Private First Class Philip W. Weis (of Minnesota) was killed on 6 January 1945 in the woods at Schumann’s Eck near the town of Wiltz/Luxembourg. He was a member of the 328th Infantry Regiment of the 26th “Yankee” Division, which was fighting its way north towards besieged Bastogne as part of Gen. Patton’s Third Army. Weis died only 6 miles from the former home of his grandfather, who had emigrated to Minnesota in 1871.
2nd Lt. Fredric T. Neel (front row, right) was killed in action on 24 May 1944. He was navigator on a no-name B-17, 401st Bomb Squadron, 91 Bomb Group (Heavy) that crashed just off the coast of Sweden. The 91st was flying as part of an armada of 616 heavy bombers who flew a mission to bomb aircraft plants in Berlin that day. The pilot of the B-17 was William Nee.
The 91st Bomb Group was attacked by German fighters while in the vicinity of Berlin. William Nee’s B-17 received direct hits by 20-mm canon shells, which started a fire in the electircal wiring that controlled the intercom and also affected the alarm bell, which was used to tell the crew members to bail out.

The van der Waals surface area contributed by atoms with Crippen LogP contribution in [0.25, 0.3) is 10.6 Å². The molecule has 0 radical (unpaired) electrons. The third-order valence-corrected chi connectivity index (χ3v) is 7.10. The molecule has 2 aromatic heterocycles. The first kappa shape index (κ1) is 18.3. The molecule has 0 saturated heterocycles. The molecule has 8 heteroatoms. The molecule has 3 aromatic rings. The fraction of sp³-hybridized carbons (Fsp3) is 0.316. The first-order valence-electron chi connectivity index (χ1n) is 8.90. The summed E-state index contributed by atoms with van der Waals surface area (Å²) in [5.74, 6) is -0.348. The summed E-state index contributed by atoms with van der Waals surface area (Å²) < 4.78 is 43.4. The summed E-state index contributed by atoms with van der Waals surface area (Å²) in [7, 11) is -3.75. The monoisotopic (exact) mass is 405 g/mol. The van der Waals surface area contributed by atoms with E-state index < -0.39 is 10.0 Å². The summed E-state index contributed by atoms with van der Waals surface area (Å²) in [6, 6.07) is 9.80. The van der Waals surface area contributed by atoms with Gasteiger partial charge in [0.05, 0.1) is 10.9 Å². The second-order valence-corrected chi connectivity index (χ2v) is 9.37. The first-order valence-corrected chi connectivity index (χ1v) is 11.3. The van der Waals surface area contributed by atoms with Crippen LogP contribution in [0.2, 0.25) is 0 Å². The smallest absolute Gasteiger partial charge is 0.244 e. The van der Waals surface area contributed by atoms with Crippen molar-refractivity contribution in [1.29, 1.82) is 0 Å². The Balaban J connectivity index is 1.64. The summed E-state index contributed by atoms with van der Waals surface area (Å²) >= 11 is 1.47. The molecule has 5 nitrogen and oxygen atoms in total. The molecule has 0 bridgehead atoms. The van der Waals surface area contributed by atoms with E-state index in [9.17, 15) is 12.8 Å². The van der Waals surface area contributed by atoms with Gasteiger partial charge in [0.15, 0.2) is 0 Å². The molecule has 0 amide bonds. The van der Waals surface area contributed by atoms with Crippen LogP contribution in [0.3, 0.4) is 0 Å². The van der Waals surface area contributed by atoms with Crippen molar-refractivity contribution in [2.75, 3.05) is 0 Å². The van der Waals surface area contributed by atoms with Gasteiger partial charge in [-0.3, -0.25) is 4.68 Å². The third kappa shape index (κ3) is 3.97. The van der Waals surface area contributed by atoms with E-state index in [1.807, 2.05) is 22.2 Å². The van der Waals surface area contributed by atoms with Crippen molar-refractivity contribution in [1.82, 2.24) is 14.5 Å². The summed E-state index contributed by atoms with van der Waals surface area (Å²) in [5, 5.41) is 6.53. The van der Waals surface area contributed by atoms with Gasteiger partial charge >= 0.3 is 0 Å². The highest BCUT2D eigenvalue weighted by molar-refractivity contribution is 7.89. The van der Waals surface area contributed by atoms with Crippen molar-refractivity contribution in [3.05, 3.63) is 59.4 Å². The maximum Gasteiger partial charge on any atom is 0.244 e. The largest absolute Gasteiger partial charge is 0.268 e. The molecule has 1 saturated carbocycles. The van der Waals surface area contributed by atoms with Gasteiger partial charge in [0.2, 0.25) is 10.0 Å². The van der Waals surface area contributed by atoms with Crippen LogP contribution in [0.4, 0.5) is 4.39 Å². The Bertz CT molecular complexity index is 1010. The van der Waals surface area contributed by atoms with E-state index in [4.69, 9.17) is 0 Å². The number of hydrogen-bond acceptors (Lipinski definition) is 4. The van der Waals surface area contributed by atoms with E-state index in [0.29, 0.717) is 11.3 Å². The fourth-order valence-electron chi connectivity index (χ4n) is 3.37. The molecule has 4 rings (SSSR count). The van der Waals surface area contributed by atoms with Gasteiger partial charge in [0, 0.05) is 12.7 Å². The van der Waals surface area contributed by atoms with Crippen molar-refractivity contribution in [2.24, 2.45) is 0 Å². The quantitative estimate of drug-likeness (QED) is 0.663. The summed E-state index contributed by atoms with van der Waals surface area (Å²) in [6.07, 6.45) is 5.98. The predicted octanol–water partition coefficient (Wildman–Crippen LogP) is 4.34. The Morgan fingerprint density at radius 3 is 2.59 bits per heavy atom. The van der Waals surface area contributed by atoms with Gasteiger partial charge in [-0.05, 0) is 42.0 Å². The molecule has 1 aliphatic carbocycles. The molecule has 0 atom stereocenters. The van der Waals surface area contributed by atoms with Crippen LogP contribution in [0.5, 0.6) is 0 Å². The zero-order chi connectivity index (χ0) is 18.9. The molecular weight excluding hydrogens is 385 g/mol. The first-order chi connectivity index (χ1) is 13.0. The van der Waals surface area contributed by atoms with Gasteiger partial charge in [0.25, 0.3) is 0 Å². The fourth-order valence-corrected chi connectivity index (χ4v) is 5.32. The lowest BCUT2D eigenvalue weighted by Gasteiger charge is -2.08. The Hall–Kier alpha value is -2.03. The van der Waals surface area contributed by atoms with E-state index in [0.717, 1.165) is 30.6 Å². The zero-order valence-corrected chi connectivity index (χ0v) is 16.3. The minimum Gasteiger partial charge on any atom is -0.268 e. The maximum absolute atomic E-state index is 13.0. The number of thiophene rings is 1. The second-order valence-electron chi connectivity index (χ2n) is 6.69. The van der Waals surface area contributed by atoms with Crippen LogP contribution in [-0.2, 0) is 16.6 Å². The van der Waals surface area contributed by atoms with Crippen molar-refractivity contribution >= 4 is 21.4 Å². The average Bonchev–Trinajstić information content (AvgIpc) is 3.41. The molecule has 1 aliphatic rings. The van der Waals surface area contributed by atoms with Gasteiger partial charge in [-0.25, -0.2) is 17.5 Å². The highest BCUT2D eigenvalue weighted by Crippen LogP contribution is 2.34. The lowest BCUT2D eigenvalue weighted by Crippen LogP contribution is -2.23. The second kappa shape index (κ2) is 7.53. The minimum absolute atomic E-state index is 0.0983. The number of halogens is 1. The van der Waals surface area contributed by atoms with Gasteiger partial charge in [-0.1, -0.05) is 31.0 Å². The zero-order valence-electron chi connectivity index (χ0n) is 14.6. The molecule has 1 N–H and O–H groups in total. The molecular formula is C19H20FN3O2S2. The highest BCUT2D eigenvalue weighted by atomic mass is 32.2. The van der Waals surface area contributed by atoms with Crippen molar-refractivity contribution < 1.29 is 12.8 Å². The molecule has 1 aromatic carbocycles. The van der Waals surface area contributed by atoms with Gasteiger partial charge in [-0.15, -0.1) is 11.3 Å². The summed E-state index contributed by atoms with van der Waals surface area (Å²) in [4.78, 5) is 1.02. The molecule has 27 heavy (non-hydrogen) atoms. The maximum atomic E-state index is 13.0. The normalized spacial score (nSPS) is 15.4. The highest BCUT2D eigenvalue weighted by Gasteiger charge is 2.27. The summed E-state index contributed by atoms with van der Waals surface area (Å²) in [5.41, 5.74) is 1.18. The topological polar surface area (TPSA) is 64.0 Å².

The fire appeard to be uncontrollable and Nee alerted the crew to bail out by intercom and turned on the alarm bell. He then bailed out with the copilot and flight engineer. The other six members of the crew evidently didn’t hear the bailout order or the alarm bell. The Navigator, Neel, put the fire out and climbed into the pilot’s seat. Tail gunner Spaulding climbed into the copilot’s seat and the navigator flew the B-17 on a course that would take them to Sweden. After making several passes at landing the aircraft on land, Neel had the others bail out over land and then apparently bailed out himself prior to setting the aircraft down just off the coast. Neel was drowned in this attempt. Of the six men who flew with the B-17 to Sweden, only three men survived.
PFC Ewald E. Schroeder, TX, 112 Infantry 28 Division, grave B-5-55. Fell under German machine-gun fire on Wallendorf bridge at German-Lux. border 20 Sep. 1944. — Pictures below: Location of PFC Schroeder’s grave in the cemetery; the bunker from where German soldiers fired at his unit crossing the Sauer (Sûre) River; and the bridge where he fell; also, a message to the 28th Division from their enemies on the German side in the Battle of the Bulge, mentioning the fate of Schroeder’s 112th Infantry Regiment.